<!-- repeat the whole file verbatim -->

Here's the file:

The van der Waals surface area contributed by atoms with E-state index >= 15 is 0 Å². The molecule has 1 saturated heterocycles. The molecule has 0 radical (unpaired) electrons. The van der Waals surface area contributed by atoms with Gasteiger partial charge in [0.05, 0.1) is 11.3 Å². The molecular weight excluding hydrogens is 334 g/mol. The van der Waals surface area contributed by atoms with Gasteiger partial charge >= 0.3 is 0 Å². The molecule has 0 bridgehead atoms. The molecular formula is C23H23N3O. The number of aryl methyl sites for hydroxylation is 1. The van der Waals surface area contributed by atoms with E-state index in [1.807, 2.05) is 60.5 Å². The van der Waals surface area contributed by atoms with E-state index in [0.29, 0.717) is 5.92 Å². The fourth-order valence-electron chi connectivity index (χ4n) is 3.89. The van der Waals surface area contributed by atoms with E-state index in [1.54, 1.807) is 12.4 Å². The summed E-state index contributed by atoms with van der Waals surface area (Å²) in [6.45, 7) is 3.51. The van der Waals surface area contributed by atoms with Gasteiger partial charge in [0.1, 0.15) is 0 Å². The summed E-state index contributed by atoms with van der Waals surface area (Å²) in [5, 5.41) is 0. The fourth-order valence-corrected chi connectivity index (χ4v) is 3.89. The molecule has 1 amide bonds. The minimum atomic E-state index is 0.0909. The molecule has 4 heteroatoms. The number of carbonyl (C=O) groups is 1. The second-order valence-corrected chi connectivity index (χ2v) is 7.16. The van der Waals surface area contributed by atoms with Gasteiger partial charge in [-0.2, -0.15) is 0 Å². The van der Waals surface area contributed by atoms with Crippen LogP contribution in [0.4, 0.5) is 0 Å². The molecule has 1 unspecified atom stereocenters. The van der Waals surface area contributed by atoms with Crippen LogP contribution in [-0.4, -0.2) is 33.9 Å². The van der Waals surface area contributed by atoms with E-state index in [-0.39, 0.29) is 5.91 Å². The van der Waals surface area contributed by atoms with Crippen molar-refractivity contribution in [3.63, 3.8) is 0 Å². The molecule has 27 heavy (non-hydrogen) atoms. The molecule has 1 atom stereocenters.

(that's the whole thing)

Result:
The van der Waals surface area contributed by atoms with E-state index >= 15 is 0 Å². The molecule has 1 saturated heterocycles. The molecule has 0 radical (unpaired) electrons. The van der Waals surface area contributed by atoms with Gasteiger partial charge in [0.05, 0.1) is 11.3 Å². The molecular weight excluding hydrogens is 334 g/mol. The van der Waals surface area contributed by atoms with Gasteiger partial charge >= 0.3 is 0 Å². The molecule has 0 bridgehead atoms. The molecular formula is C23H23N3O. The number of aryl methyl sites for hydroxylation is 1. The van der Waals surface area contributed by atoms with E-state index in [1.807, 2.05) is 60.5 Å². The van der Waals surface area contributed by atoms with E-state index in [0.29, 0.717) is 5.92 Å². The fourth-order valence-electron chi connectivity index (χ4n) is 3.89. The van der Waals surface area contributed by atoms with E-state index in [1.54, 1.807) is 12.4 Å². The summed E-state index contributed by atoms with van der Waals surface area (Å²) in [6.45, 7) is 3.51. The van der Waals surface area contributed by atoms with Gasteiger partial charge in [0.1, 0.15) is 0 Å². The summed E-state index contributed by atoms with van der Waals surface area (Å²) in [5, 5.41) is 0. The fourth-order valence-corrected chi connectivity index (χ4v) is 3.89. The molecule has 1 amide bonds. The minimum atomic E-state index is 0.0909. The molecule has 4 heteroatoms. The number of carbonyl (C=O) groups is 1. The second-order valence-corrected chi connectivity index (χ2v) is 7.16. The van der Waals surface area contributed by atoms with Gasteiger partial charge in [-0.2, -0.15) is 0 Å². The van der Waals surface area contributed by atoms with Crippen LogP contribution in [0.4, 0.5) is 0 Å². The molecule has 1 unspecified atom stereocenters. The van der Waals surface area contributed by atoms with Crippen LogP contribution in [-0.4, -0.2) is 33.9 Å². The van der Waals surface area contributed by atoms with E-state index in [-0.39, 0.29) is 5.91 Å². The van der Waals surface area contributed by atoms with Crippen molar-refractivity contribution in [3.63, 3.8) is 0 Å². The molecule has 27 heavy (non-hydrogen) atoms. The molecule has 1 atom stereocenters.